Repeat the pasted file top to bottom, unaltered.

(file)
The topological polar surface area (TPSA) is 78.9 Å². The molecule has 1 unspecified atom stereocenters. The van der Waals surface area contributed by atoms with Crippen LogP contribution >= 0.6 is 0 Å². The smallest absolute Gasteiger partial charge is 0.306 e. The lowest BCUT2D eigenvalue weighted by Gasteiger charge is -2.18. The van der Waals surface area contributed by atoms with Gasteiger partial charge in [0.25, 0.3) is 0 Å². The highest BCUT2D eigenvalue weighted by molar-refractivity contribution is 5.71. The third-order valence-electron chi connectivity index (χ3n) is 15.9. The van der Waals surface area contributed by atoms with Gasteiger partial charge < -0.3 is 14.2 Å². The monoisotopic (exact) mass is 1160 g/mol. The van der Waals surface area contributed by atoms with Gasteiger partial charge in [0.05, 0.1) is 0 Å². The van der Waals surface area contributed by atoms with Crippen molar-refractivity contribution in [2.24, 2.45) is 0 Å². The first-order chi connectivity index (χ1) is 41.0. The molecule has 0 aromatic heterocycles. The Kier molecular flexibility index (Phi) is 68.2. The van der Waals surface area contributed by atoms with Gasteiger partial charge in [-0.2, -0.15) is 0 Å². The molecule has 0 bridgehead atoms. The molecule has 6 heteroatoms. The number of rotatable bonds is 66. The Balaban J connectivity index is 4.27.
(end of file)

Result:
The topological polar surface area (TPSA) is 78.9 Å². The molecule has 1 unspecified atom stereocenters. The van der Waals surface area contributed by atoms with Crippen LogP contribution >= 0.6 is 0 Å². The smallest absolute Gasteiger partial charge is 0.306 e. The lowest BCUT2D eigenvalue weighted by Gasteiger charge is -2.18. The van der Waals surface area contributed by atoms with Gasteiger partial charge in [0.25, 0.3) is 0 Å². The highest BCUT2D eigenvalue weighted by molar-refractivity contribution is 5.71. The third-order valence-electron chi connectivity index (χ3n) is 15.9. The van der Waals surface area contributed by atoms with Gasteiger partial charge < -0.3 is 14.2 Å². The monoisotopic (exact) mass is 1160 g/mol. The van der Waals surface area contributed by atoms with Gasteiger partial charge in [0.05, 0.1) is 0 Å². The van der Waals surface area contributed by atoms with Crippen molar-refractivity contribution in [2.24, 2.45) is 0 Å². The first-order chi connectivity index (χ1) is 41.0. The molecule has 0 aromatic heterocycles. The Kier molecular flexibility index (Phi) is 68.2. The van der Waals surface area contributed by atoms with Gasteiger partial charge in [-0.2, -0.15) is 0 Å². The molecule has 0 bridgehead atoms. The molecule has 6 heteroatoms. The number of rotatable bonds is 66. The Balaban J connectivity index is 4.27.